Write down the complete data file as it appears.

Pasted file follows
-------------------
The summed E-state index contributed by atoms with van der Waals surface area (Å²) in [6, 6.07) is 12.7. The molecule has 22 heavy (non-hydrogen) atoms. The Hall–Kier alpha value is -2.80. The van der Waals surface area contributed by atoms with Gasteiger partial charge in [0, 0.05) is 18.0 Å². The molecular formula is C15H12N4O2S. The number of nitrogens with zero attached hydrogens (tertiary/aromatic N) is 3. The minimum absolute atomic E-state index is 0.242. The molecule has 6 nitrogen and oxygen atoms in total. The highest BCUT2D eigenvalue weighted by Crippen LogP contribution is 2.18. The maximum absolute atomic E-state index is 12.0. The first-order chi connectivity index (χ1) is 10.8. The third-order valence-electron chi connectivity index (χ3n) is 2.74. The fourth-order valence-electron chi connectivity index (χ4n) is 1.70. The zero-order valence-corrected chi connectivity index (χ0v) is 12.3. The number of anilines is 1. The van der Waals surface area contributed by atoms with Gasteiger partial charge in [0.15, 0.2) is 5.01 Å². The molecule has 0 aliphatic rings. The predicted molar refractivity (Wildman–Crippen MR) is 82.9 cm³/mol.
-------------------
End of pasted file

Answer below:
The summed E-state index contributed by atoms with van der Waals surface area (Å²) in [6, 6.07) is 12.7. The molecule has 22 heavy (non-hydrogen) atoms. The Hall–Kier alpha value is -2.80. The van der Waals surface area contributed by atoms with Gasteiger partial charge in [0, 0.05) is 18.0 Å². The molecular formula is C15H12N4O2S. The number of nitrogens with zero attached hydrogens (tertiary/aromatic N) is 3. The minimum absolute atomic E-state index is 0.242. The molecule has 6 nitrogen and oxygen atoms in total. The highest BCUT2D eigenvalue weighted by Crippen LogP contribution is 2.18. The maximum absolute atomic E-state index is 12.0. The first-order chi connectivity index (χ1) is 10.8. The third-order valence-electron chi connectivity index (χ3n) is 2.74. The fourth-order valence-electron chi connectivity index (χ4n) is 1.70. The zero-order valence-corrected chi connectivity index (χ0v) is 12.3. The number of anilines is 1. The van der Waals surface area contributed by atoms with Gasteiger partial charge in [0.15, 0.2) is 5.01 Å². The molecule has 0 aliphatic rings. The predicted molar refractivity (Wildman–Crippen MR) is 82.9 cm³/mol.